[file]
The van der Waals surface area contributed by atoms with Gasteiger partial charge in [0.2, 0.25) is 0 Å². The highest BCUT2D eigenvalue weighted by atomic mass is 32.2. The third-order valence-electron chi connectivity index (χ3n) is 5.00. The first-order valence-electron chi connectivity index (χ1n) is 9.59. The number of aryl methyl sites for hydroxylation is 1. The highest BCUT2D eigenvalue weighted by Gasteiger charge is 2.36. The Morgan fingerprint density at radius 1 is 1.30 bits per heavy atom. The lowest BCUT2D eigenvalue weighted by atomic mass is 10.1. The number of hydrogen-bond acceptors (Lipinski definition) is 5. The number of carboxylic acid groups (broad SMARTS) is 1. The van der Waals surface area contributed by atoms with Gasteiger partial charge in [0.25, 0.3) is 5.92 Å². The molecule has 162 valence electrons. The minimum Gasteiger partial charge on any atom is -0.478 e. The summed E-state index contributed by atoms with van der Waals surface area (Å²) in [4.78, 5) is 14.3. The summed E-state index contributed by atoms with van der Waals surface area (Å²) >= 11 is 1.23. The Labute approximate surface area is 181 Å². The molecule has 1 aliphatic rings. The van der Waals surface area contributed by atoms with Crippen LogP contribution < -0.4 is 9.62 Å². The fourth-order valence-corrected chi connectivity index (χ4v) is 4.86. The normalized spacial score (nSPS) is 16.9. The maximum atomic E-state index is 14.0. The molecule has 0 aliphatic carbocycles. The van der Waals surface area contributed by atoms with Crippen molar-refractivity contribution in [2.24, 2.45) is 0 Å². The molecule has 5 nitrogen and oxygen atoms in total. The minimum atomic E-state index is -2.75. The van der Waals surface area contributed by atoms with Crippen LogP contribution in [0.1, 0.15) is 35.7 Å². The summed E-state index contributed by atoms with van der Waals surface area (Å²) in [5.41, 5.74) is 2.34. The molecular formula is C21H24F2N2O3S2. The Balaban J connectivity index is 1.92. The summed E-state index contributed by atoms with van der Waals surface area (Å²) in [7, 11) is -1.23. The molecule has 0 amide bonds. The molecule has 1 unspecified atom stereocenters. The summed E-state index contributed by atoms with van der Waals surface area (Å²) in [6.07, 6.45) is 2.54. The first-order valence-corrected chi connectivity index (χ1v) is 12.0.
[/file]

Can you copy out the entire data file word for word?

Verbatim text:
The van der Waals surface area contributed by atoms with Gasteiger partial charge in [0.2, 0.25) is 0 Å². The highest BCUT2D eigenvalue weighted by atomic mass is 32.2. The third-order valence-electron chi connectivity index (χ3n) is 5.00. The first-order valence-electron chi connectivity index (χ1n) is 9.59. The number of aryl methyl sites for hydroxylation is 1. The highest BCUT2D eigenvalue weighted by Gasteiger charge is 2.36. The Morgan fingerprint density at radius 1 is 1.30 bits per heavy atom. The lowest BCUT2D eigenvalue weighted by atomic mass is 10.1. The number of hydrogen-bond acceptors (Lipinski definition) is 5. The number of carboxylic acid groups (broad SMARTS) is 1. The van der Waals surface area contributed by atoms with Gasteiger partial charge in [0.25, 0.3) is 5.92 Å². The molecule has 162 valence electrons. The minimum Gasteiger partial charge on any atom is -0.478 e. The summed E-state index contributed by atoms with van der Waals surface area (Å²) in [4.78, 5) is 14.3. The summed E-state index contributed by atoms with van der Waals surface area (Å²) >= 11 is 1.23. The Labute approximate surface area is 181 Å². The molecule has 1 aliphatic rings. The van der Waals surface area contributed by atoms with Crippen LogP contribution < -0.4 is 9.62 Å². The fourth-order valence-corrected chi connectivity index (χ4v) is 4.86. The normalized spacial score (nSPS) is 16.9. The maximum atomic E-state index is 14.0. The molecule has 0 aliphatic carbocycles. The van der Waals surface area contributed by atoms with Crippen molar-refractivity contribution in [2.24, 2.45) is 0 Å². The molecule has 5 nitrogen and oxygen atoms in total. The minimum atomic E-state index is -2.75. The van der Waals surface area contributed by atoms with Crippen LogP contribution in [0.1, 0.15) is 35.7 Å². The summed E-state index contributed by atoms with van der Waals surface area (Å²) in [5.41, 5.74) is 2.34. The molecular formula is C21H24F2N2O3S2. The Balaban J connectivity index is 1.92. The summed E-state index contributed by atoms with van der Waals surface area (Å²) in [7, 11) is -1.23. The molecule has 0 amide bonds. The molecule has 1 unspecified atom stereocenters. The summed E-state index contributed by atoms with van der Waals surface area (Å²) in [6.07, 6.45) is 2.54. The first-order valence-corrected chi connectivity index (χ1v) is 12.0.